Nuer toy figure

Nuer toy figure
Other views of this artifact:

Accession Number:
[Southern Sudan]
Cultural Group:
Made by boys.
Date Made:
By 1936
Clay , Pigment
Modelled , Pinched , Dried , Painted
Ht = 96, L = 134, W = 39.5 mm [RTS 21/10/2004].
323.3 g
Other Owners:
This object was probably collected in 1935 or 1936, when Evans-Pritchard held a research fellowship from the Leverhulme Trust (see E.E. Evans-Pritchard, 1940, The Nuer) [RTS 28/9/2004].
Field Collector:
Edward Evan Evans-Pritchard
PRM Source:
Edward Evan Evans-Pritchard
Donated 1936
Collected Date:
1935 - 1936
Toy figure of a cow, hand made from a well levigated grayish brown clay with tiny gold coloured mica inclusions (Pantone 7532C), dried in the sun, and painted with black and white pigment. This consists of a cylindrical body, oval in section, pinched together at the front to form a ridge that runs in a vertical line from the head to just above the feet. The head is triangular, but poorly defined, with a short cut marking the mouth. This is surmounted by a short pair of horns, curving in front of the face and tapering to points. Behind the head, the back rises to a hump, then slopes down concavely along the back. A thin piece of clay for the tail has been rolled and applied to the rear, hanging down between the hind legs. This has a thick blob at its base. The underside of the body has been pulled out to form two pairs of legs; these separate just above their bases to form individual feet with flattened undersides that allow the figure to stand upright. A piece of clay has been applied to the underside of the body and pulled out to form 4 teats; this represents the udder. The surface has traces of pigment applied in broad patches and bands - with white pigment in a triangle over the forehead, down the hump and flanks below, and over the rear end (Pantone 434C), while black pigment has been applied to the front flanks and the flanks just behind the hump (Pantone black 7C). The figure is complete, except for the tip of its right horn; it has been mended from 5 joining fragments. It has a weight of 323.3 grams, is 96 mm high, 134 mm long and measures 39.5 mm across the hind quarters.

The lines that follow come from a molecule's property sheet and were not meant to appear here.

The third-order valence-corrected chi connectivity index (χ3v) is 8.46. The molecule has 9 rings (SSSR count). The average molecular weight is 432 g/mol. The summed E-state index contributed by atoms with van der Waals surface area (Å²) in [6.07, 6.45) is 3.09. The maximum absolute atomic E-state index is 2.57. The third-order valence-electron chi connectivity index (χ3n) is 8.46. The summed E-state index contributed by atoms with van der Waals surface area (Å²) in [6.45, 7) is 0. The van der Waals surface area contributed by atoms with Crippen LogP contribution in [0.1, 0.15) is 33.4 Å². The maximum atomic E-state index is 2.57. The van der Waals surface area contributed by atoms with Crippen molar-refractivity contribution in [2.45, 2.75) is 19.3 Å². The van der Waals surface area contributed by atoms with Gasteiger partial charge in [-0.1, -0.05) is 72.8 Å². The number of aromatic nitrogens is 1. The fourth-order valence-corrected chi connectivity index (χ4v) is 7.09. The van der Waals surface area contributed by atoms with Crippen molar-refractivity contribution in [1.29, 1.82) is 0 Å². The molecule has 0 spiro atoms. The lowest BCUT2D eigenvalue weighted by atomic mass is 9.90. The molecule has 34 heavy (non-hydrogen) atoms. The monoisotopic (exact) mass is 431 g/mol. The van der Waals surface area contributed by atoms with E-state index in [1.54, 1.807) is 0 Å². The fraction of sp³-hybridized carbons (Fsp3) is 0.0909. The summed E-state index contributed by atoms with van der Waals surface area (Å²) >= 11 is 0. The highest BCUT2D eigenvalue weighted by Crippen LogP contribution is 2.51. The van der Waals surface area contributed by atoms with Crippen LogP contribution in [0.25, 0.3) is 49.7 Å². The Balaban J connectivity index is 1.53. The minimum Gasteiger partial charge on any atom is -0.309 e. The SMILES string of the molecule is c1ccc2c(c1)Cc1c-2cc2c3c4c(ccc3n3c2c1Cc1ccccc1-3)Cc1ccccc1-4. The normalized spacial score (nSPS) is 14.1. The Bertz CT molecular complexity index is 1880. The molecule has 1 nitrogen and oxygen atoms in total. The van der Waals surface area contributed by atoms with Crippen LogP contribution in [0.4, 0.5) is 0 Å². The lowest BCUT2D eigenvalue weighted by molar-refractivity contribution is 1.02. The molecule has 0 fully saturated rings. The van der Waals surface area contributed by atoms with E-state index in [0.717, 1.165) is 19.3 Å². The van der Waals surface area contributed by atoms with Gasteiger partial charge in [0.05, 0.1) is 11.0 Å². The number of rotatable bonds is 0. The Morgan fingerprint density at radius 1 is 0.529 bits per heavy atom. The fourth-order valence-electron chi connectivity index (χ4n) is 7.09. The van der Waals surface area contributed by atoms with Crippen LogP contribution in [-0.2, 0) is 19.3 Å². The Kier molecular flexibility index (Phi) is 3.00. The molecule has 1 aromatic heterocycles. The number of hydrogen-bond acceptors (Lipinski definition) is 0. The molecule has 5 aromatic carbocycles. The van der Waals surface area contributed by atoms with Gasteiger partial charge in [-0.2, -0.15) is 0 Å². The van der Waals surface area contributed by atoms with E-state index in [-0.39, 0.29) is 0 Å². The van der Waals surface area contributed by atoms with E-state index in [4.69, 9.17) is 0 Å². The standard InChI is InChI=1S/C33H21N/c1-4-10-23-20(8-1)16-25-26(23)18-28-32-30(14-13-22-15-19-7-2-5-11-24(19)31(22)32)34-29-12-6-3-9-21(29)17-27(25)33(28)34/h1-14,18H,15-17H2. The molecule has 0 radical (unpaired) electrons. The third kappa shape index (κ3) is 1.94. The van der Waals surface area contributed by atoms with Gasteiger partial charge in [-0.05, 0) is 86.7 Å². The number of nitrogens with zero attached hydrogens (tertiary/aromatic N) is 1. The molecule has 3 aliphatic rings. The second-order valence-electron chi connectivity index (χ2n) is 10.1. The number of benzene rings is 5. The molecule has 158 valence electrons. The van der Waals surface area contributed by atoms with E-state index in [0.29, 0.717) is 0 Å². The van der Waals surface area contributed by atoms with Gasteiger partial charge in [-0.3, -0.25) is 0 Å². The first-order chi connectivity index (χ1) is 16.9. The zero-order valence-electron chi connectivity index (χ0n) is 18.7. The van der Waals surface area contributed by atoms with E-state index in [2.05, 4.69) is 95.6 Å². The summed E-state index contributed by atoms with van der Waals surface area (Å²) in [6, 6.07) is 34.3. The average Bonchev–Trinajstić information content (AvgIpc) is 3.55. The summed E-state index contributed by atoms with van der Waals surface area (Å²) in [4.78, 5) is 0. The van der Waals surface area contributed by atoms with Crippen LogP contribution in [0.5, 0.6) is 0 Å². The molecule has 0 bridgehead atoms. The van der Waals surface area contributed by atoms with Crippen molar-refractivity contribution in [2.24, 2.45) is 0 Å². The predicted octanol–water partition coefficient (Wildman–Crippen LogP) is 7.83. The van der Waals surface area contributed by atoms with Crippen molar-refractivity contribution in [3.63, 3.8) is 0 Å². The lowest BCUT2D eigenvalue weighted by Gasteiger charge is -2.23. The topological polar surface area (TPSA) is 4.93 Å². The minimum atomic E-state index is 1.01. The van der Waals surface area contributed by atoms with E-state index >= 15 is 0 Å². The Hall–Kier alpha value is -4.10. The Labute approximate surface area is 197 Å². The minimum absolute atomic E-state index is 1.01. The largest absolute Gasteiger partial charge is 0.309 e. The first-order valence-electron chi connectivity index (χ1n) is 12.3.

This object was collected by Edward Evan Evans-Pritchard when he held a research fellowship from the Leverhulme Trust (see E.E. Evans-Pritchard, 1940,
The Nuer ), either during May to July 1935, when he worked amongst the Nuer Lou and Eastern Jikany, or from October to November 1936, when he was working amongst the Karlual section of the Nuer Leek, in Western Nuerland (pers. comm. Chris Morton 2004).

These figures were made by boys, and played with by children of both sexes. Evans-Pritchard says of the Nuer that: “The games of rather older children of both sexes centre round cattle. They build byres of sand in camps and of moistened ashes or mud in villages, and fill the toy kraals with fine mud cows and oxen ... with which they play at herding and marriage” (E.E. Evans-Pritchard, 1940,
The Nuer, p. 38). These types of figures are differentiated to show the sex of the animal, and often include details such as hide markings and decorative ornaments (see 1936.10.85-86). They are not confined to cattle, but include wild animals, such as giraffes (1936.10.91, 1936.10.71), lions (1937.34.73, 1937.34.78), buffalo (1937.34.77), and hedgehogs (1937.34.70), as well as people (1936.10.92-93, 1937.34.74-75).

For clay figures made by the Dinka, see S.L. Cummins 1904, "Sub-tribes of the Bahr-el-Ghazal Dinkas",
JRAI 34, pp 160-161, and for a photograph of Shilluk children playing with a large group of such figures, see H.A. Bernatzik, 1929, Zwischen Weissem Nil und Belgisch-Kongo, fig. 137.

Rachael Sparks 18/9/2005.

Primary Documentation:
Accession Book Entry [p. 410] - 1936 [insert] 10 [end insert] E. EVANS-PRITCHARD, M.A., Exeter College, Oxford. - Specimens collected by himself in the EASTERN SUDAN, while travelling with a Grant from the Rockefeller Leverhulme Trustees, viz: [p. 418] [insert] 82-90 [end insert] - [One of] 9 Figures of clay, representing bulls and cows (showing varieties of horn growth, colouring etc), made by boys & used as toys by boys and girls. ANUAK . [pencil insert] ANUAK? [end insert] NUER.
Additional Accession Book Entry [p. 417, in red biro, with line relating these to records 1936.10.82-90] - A15.F36.5 [= 1936.10.82-85, 1936.10.72], 68.18.34-35 [should be 68.18.31-32, = 1936.10.72, RTS 5/10/2004], PR 458Q, PR 117-118Q.

Card Catalogue Entry - Information as accession book entry, with additional handwritten data: [insert, red] A15.F36.5 PR 117-118Q [end insert], EASTERN SUDAN [ANUAK? covered in white-out, insert] NUER [end insert], [insert, black] These figures are labelled ANUAK but are almost certainly Nuer (info. from Jeremy Coote 1992). Jeremy Coote, "Marvels of Everyday Vision": The Anthropology of Aesthetics and the Cattle-Keeping Nilotes", in Jeremy Coote and Anthony Shelton (eds.), Anthropology, Art and Aesthetics (Oxford Studies in the Anthropology of Cultural Forms, 1), Oxford: Clarendon Press 1992. Copy in Research File - COOTE [RTS 23/7/2004].

Written on object - Toy cow, ANUAK [see above], E. SUDAN, d.d. E. Evans-Pritchard 1936 [RTS 21/10/2004].

Funded by Arts and Humanities Research Council
Help | About | Bibliography